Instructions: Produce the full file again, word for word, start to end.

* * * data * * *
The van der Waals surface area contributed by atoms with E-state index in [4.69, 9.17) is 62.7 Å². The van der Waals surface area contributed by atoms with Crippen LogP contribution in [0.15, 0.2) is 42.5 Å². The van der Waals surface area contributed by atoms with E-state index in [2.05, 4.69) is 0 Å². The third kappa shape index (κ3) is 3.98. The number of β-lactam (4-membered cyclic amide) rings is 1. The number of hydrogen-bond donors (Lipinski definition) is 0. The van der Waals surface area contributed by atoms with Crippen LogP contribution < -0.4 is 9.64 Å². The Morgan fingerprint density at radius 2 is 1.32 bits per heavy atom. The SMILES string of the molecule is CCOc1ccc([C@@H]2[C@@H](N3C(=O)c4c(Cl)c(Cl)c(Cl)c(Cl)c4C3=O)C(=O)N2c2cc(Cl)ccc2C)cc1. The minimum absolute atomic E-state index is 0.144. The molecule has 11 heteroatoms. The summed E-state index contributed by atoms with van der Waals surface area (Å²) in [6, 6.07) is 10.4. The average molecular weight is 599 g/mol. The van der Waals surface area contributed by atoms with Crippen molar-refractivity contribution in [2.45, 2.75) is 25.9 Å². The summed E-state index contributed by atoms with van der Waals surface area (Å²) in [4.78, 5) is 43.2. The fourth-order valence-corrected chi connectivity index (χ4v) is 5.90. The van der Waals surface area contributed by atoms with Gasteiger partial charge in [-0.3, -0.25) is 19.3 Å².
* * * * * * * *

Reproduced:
The van der Waals surface area contributed by atoms with E-state index in [4.69, 9.17) is 62.7 Å². The van der Waals surface area contributed by atoms with Crippen LogP contribution in [0.15, 0.2) is 42.5 Å². The van der Waals surface area contributed by atoms with E-state index in [2.05, 4.69) is 0 Å². The third kappa shape index (κ3) is 3.98. The number of β-lactam (4-membered cyclic amide) rings is 1. The number of hydrogen-bond donors (Lipinski definition) is 0. The van der Waals surface area contributed by atoms with Crippen LogP contribution < -0.4 is 9.64 Å². The Morgan fingerprint density at radius 2 is 1.32 bits per heavy atom. The SMILES string of the molecule is CCOc1ccc([C@@H]2[C@@H](N3C(=O)c4c(Cl)c(Cl)c(Cl)c(Cl)c4C3=O)C(=O)N2c2cc(Cl)ccc2C)cc1. The minimum absolute atomic E-state index is 0.144. The molecule has 11 heteroatoms. The summed E-state index contributed by atoms with van der Waals surface area (Å²) in [6, 6.07) is 10.4. The average molecular weight is 599 g/mol. The van der Waals surface area contributed by atoms with Crippen molar-refractivity contribution in [2.45, 2.75) is 25.9 Å². The summed E-state index contributed by atoms with van der Waals surface area (Å²) in [4.78, 5) is 43.2. The fourth-order valence-corrected chi connectivity index (χ4v) is 5.90. The van der Waals surface area contributed by atoms with Gasteiger partial charge in [-0.3, -0.25) is 19.3 Å².